Michelle Edelbaum's Blog (Page 3)
There are certain foods I can’t get enough of and, incidentally, most of them fall within the Italian diet. Luckily for my health, Italian cuisine follows the Mediterranean pattern of eating—it focuses on simple, natural ingredients, such as tomatoes, garlic, olive oil, dark leafy greens and whole grains, making it one of the world’s healthiest diets. Research suggests that the benefits of a Mediterranean-style eating pattern may include improved weight loss, better control of blood-glucose (sugar) levels and reduced risk of depression. Check out these 8 essential ingredients of Italian cuisine, compiled by EatingWell’s editors, that you should add to your diet.
Don’t Miss: 8...read full post »
I know autumn is officially here when I make my first of many fall crock-pot meals. This year it was pulled pork (recipe follows). The meat was fork-tender, juicy and delicious. And it set the tone for a season of healthy, hearty slow-cooked meals I don’t have to spend hours tending. Or cleaning up from, which 25 percent of Americans cited as their reason for not cooking, in a recent national survey.
Recipes to Try: 14 Fall Recipes for Your Crock-Pot
Plus, my crock-pot habit is saving us money, because it makes inexpensive cuts of meat meltingly tender, such as in EatingWell’s Rich Chicken Stew, which is made with chicken thighs instead of pricier chicken breast. Other inexpensive cuts of meat that work wonderfully in the slow...read full post »
I like to keep a stockpile of my favorite foods in my pantry so that when the mood strikes, I have what I’m craving. But it turns out that may not be a good idea for certain foods, because they actually lose their health punch over time, according to a report by Amy Paturel in EatingWell Magazine.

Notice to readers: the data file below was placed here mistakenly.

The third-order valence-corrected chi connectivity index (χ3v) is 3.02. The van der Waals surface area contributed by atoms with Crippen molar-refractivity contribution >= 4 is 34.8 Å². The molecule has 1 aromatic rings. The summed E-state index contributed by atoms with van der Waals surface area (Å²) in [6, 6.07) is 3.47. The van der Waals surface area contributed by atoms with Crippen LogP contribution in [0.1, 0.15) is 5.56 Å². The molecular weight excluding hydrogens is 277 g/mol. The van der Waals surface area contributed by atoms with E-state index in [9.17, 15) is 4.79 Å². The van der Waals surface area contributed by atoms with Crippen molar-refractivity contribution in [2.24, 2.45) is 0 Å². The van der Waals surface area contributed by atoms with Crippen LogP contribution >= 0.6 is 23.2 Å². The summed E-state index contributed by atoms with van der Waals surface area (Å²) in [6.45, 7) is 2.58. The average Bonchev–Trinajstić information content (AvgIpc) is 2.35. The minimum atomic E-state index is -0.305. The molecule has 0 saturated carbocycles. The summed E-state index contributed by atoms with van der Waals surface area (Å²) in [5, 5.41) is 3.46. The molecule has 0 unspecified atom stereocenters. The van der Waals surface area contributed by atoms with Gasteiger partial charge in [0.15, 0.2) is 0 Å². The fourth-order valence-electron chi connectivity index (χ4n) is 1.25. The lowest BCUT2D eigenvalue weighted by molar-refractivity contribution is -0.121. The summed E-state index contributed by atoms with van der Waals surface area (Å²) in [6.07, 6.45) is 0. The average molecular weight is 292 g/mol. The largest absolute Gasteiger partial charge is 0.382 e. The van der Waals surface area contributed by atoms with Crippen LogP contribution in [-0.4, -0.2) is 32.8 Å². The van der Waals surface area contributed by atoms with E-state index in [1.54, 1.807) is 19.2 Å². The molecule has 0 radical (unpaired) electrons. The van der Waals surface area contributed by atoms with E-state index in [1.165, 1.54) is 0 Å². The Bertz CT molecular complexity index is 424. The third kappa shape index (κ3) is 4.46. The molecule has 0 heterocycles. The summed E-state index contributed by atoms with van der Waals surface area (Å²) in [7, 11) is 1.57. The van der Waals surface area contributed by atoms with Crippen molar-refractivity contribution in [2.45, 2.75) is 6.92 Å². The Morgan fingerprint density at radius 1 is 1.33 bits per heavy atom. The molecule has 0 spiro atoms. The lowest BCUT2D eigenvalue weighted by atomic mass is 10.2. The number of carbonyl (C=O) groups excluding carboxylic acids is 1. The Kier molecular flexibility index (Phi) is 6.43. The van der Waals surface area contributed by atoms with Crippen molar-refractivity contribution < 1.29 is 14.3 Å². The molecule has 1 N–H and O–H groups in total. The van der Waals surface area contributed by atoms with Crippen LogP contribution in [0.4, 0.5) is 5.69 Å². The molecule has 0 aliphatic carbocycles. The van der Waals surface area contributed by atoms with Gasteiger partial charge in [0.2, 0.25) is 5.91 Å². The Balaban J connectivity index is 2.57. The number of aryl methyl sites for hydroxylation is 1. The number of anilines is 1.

Keep track of how long you store these 4 items. Here's why: certain nutrients are unstable when exposed to oxygen (from the air), heat (from...read full post »
My son is a fruit fiend. He’d eat blueberries, watermelon, bananas and grapes (and nothing else!) morning, noon and night if I let him. There are many mornings when I’m lucky if I can get him to eat anything more than fruit before we have to get out the door. But working as the digital editor at EatingWell Magazine, I’ve read enough from our nutrition experts to know that’s not enough to fuel my boy’s active body and brain until snack or lunchtime. Since I know you can’t force a child to eat, my tactic is to offer him the best breakfast around, with some of that fruit he loves so much on top as an incentive. (It worked this morning—hooray for frozen blueberries!)
So what’s the best breakfast to feed kids to fuel their brain and body for the day? Oatmeal! Research shows...read full post »
We’re fortunate not to have food allergies in our household (now seasonal allergies are another story…). But through my friends and avoiding certain ingredients when I pack lunch for my son to take to school, I know how hard, and increasingly common, it can be to need to eat around certain foods.
The Food Allergy and Anaphylaxis Network says scientists estimate about 12 million Americans have food allergies, according to a story in EatingWell Magazine by Cheryl Sternman Rule. A true food allergy causes the body’s immune system to attack the proteins in a particular food, releasing chemicals (...read full post »